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How Pie Insurance’s CTO sees these tech trends developing in 2021

Longtime technologist Mike Gionfriddo, now chief technology officer of the D.C.-based insurtech company that raised $127 million last year, offers four predictions.

Mike Gionfriddo. (Courtesy photo)
This is a guest post by Mike Gionfriddo, CTO of D.C.-based insurance tech company Pie Insurance.

Driven by the coronavirus pandemic, 2020 ushered in an unthinkable amount of change and uncertainty, but also progress, in a short period of time — especially regarding technology.

As chief technology officer of Pie Insurance, I am constantly looking out for trends that are relevant to our business and also impactful on corporations globally. This year showed us we must be nimble and open to thinking and working differently. As we consider the future, I urge us all to find ways for technology to improve not only our bottom line but also the experience for customers, employees and society. I look forward to seeing what 2021 brings and how these predictions play out.

AI is maturing.

Artificial intelligence is no longer a future trend. Just like cloud computing six to seven years ago, AI has now become widely adopted. Today, 50% of surveyed businesses use AI, according to McKinsey’s 2020 State of AI survey, and I expect that percentage to rapidly increase in 2021 and beyond. The same survey found that companies that use AI generally see revenue improvements and cost reductions as a result.

AI tools have drastically evolved over the years. They’ve gone from having a 20-person team taking years to model data, to having developers and data scientists working together to more efficiently bring AI and machine learning into production. This evolution makes these technologies more accessible, reducing barriers to entry.

Because AI can be used to solve many problems, it will be up to every company to apply this core technology how they see fit. For instance, insurtech companies have used AI from the beginning to better scale their businesses while keeping operation costs down. Other possible use cases include companies using intelligent chatbots, or using natural language processing to more accurately pull information from forms. Even more sophisticated use cases will emerge as more businesses begin using AI in a meaningful way.

Technology that supports remote hybrid workplaces will continue innovating.

The technology adjustments that enabled employees to work from home in 2020 will have lasting effects. Technologies will need to support new working conditions as some employees re-enter the office environment, others stay home, and some do both.

At Pie Insurance, we approach our workforce with a “work from anywhere” model, meaning that employees based in our Washington, D.C. and Denver offices, those traveling, or those working from home can be productive and successful at their jobs. Central to our strategy is the approach not to host any software ourselves. We use a wide variety of software-as-a-service tools with integrations to avoid the infrastructure and security headaches that come with hosting services like HR systems. Many companies that did not have a “work from anywhere” model in place were likely shell shocked when COVID-19 hit. Some businesses were forced to essentially turn off as they scrambled to figure out how to transition to the cloud.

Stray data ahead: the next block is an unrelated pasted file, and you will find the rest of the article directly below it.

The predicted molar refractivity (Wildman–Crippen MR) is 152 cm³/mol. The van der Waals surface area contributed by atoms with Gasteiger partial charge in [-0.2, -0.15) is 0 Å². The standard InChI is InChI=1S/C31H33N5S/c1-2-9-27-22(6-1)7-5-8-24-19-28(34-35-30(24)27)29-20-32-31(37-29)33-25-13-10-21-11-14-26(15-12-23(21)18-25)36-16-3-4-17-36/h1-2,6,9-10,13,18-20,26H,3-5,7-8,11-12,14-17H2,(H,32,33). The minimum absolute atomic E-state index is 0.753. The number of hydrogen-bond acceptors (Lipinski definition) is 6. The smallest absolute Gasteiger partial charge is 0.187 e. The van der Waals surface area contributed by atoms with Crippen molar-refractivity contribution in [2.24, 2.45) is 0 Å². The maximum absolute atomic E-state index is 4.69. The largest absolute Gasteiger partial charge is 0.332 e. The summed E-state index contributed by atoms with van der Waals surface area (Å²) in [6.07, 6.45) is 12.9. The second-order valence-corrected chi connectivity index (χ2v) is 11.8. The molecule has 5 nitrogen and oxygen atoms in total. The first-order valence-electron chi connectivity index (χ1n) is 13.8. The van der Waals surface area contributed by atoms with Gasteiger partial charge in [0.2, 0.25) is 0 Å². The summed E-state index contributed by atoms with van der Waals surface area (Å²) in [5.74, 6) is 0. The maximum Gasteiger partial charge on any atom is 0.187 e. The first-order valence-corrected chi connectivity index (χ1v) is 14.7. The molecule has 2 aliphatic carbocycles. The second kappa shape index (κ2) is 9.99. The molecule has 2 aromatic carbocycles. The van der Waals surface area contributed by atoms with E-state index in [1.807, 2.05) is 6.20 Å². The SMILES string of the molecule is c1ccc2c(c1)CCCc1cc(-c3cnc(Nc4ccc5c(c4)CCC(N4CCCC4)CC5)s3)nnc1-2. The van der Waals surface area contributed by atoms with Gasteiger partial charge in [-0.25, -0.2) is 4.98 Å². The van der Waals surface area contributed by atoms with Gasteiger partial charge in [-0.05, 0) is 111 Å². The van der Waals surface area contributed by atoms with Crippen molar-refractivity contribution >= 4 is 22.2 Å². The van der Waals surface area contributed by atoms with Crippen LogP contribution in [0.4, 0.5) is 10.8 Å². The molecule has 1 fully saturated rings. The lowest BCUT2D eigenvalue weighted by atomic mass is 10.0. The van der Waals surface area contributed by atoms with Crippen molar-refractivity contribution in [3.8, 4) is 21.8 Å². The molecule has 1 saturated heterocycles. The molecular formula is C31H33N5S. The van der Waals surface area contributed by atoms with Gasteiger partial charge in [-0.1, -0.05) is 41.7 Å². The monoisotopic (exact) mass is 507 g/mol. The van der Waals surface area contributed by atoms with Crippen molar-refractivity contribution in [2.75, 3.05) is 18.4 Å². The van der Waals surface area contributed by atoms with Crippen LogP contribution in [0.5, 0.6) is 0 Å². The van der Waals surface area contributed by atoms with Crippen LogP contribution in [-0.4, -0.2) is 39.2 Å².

I believe we will continue to see improvements in video conferencing technology to allow a more dynamic working environment. We are already seeing features like breakout rooms on Zoom used more regularly. Improved collaboration capabilities that aid the creative process will be the next big step in video conferencing and will make the virtual experience feel more authentic.

Intelligent automation will help improve internal processes.

The workplace as we knew it before 2020, in which employees worked at one or a few office locations, may no longer be the most efficient way to operate. For technology companies, this change has been happening for years, and COVID-19 has forced this trend to become more of a reality for all. The traditional tools for doing business process management have been clunky at best and are not agile enough for rapidly changing business models and a distributed workforce.

The promise of robotic process automation, which leverages AI and machine learning, has significant potential to automate processes across all business functions by mimicking human actions like moving files, logging into applications, connecting to APIs, interacting with data, and much more. Companies that implement intelligent automation tools will likely see increased efficiencies across the business.

Healthcare technology must modernize.

The rapid creation of COVID-19 vaccines has shown us that effective and safe results can be achieved by breaking traditional thinking.

The pandemic also drove some other incredible healthcare tech advances this year. AI has demonstrated its usefulness in contract tracing, thermal screenings, and more. Wearables like Fitbits have shown it may be possible to indicate if a wearer has COVID-19 (per a company study), and telemedicine became a lifeline for many patients who needed to be in touch with healthcare professionals. A September 2020 report from Doximity projected that telemedicine would account for 20% of all doctor visits that year. In the aftermath of the pandemic, other industries will likely look to these promising innovations in healthcare as models for using technology to make a positive impact on the world.


These trends are just the tip of the iceberg of the many that I’m keeping my eye on in 2021. 2020 has shown us that anything can happen, and I’ve never been more excited about the possibility for the positive impact of technology innovation.

Companies: Pie Insurance
Series: Technology of the Future Month 2020

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